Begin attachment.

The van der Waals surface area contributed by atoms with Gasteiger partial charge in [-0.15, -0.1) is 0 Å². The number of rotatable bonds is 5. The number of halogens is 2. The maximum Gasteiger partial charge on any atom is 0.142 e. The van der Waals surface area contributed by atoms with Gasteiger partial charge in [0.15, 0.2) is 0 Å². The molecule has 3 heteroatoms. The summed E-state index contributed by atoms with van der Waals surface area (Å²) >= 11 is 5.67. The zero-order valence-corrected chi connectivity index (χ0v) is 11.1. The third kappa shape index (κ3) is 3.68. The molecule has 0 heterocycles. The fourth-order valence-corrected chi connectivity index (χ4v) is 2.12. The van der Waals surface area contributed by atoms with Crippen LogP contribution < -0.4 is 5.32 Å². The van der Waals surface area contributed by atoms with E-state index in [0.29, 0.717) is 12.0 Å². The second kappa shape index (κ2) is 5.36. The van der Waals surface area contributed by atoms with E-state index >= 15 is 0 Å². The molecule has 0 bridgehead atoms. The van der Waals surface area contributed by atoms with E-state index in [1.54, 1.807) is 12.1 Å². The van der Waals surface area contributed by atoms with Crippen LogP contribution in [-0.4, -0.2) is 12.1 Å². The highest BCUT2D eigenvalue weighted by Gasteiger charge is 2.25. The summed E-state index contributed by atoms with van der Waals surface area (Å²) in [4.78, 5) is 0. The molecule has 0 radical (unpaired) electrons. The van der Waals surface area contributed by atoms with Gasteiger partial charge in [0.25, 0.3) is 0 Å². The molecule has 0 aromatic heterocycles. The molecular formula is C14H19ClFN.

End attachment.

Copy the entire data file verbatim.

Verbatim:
The van der Waals surface area contributed by atoms with Gasteiger partial charge in [-0.15, -0.1) is 0 Å². The number of rotatable bonds is 5. The number of halogens is 2. The maximum Gasteiger partial charge on any atom is 0.142 e. The van der Waals surface area contributed by atoms with Gasteiger partial charge in [0.15, 0.2) is 0 Å². The molecule has 3 heteroatoms. The summed E-state index contributed by atoms with van der Waals surface area (Å²) >= 11 is 5.67. The zero-order valence-corrected chi connectivity index (χ0v) is 11.1. The third kappa shape index (κ3) is 3.68. The molecule has 0 heterocycles. The fourth-order valence-corrected chi connectivity index (χ4v) is 2.12. The van der Waals surface area contributed by atoms with Crippen LogP contribution < -0.4 is 5.32 Å². The van der Waals surface area contributed by atoms with E-state index in [0.29, 0.717) is 12.0 Å². The second kappa shape index (κ2) is 5.36. The van der Waals surface area contributed by atoms with E-state index >= 15 is 0 Å². The molecule has 0 bridgehead atoms. The van der Waals surface area contributed by atoms with E-state index in [1.54, 1.807) is 12.1 Å². The van der Waals surface area contributed by atoms with Crippen LogP contribution in [-0.4, -0.2) is 12.1 Å². The highest BCUT2D eigenvalue weighted by Gasteiger charge is 2.25. The summed E-state index contributed by atoms with van der Waals surface area (Å²) in [4.78, 5) is 0. The molecule has 0 radical (unpaired) electrons. The van der Waals surface area contributed by atoms with Gasteiger partial charge in [0.25, 0.3) is 0 Å². The molecule has 0 aromatic heterocycles. The molecular formula is C14H19ClFN.